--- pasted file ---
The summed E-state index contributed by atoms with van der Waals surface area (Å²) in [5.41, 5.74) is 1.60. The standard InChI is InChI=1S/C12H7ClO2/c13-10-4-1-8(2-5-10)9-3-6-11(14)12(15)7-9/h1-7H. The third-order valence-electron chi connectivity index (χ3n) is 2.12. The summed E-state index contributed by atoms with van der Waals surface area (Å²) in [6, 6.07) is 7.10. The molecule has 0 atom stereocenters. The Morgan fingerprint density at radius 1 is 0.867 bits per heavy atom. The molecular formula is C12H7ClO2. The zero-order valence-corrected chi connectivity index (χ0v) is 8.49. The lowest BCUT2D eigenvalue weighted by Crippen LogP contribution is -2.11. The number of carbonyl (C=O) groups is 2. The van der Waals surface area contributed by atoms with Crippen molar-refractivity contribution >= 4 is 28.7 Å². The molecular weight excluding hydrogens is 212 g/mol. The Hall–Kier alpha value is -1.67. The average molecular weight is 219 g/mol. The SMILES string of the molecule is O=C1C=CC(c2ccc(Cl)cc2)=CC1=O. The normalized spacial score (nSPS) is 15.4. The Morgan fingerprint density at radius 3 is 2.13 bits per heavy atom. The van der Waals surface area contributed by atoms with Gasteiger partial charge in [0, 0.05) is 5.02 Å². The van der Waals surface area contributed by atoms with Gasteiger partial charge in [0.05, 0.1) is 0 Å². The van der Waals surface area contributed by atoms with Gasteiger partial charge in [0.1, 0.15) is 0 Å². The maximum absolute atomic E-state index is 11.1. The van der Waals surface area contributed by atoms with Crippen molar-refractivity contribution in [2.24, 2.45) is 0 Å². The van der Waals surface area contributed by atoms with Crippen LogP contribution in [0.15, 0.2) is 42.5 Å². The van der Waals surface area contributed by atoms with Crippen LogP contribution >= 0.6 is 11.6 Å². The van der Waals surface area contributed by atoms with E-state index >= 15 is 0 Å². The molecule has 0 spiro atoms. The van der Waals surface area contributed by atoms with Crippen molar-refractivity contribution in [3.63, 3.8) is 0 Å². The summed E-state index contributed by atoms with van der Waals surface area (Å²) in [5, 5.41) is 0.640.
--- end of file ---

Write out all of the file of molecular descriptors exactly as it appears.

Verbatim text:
The summed E-state index contributed by atoms with van der Waals surface area (Å²) in [5.41, 5.74) is 1.60. The standard InChI is InChI=1S/C12H7ClO2/c13-10-4-1-8(2-5-10)9-3-6-11(14)12(15)7-9/h1-7H. The third-order valence-electron chi connectivity index (χ3n) is 2.12. The summed E-state index contributed by atoms with van der Waals surface area (Å²) in [6, 6.07) is 7.10. The molecule has 0 atom stereocenters. The Morgan fingerprint density at radius 1 is 0.867 bits per heavy atom. The molecular formula is C12H7ClO2. The zero-order valence-corrected chi connectivity index (χ0v) is 8.49. The lowest BCUT2D eigenvalue weighted by Crippen LogP contribution is -2.11. The number of carbonyl (C=O) groups is 2. The van der Waals surface area contributed by atoms with Crippen molar-refractivity contribution >= 4 is 28.7 Å². The molecular weight excluding hydrogens is 212 g/mol. The Hall–Kier alpha value is -1.67. The average molecular weight is 219 g/mol. The SMILES string of the molecule is O=C1C=CC(c2ccc(Cl)cc2)=CC1=O. The normalized spacial score (nSPS) is 15.4. The Morgan fingerprint density at radius 3 is 2.13 bits per heavy atom. The van der Waals surface area contributed by atoms with Gasteiger partial charge in [0, 0.05) is 5.02 Å². The van der Waals surface area contributed by atoms with Gasteiger partial charge in [0.05, 0.1) is 0 Å². The van der Waals surface area contributed by atoms with Gasteiger partial charge in [0.1, 0.15) is 0 Å². The maximum absolute atomic E-state index is 11.1. The van der Waals surface area contributed by atoms with Crippen molar-refractivity contribution in [2.24, 2.45) is 0 Å². The van der Waals surface area contributed by atoms with Crippen LogP contribution in [0.15, 0.2) is 42.5 Å². The van der Waals surface area contributed by atoms with Crippen LogP contribution >= 0.6 is 11.6 Å². The van der Waals surface area contributed by atoms with E-state index >= 15 is 0 Å². The molecule has 0 spiro atoms. The van der Waals surface area contributed by atoms with Crippen molar-refractivity contribution in [3.63, 3.8) is 0 Å². The summed E-state index contributed by atoms with van der Waals surface area (Å²) in [5, 5.41) is 0.640.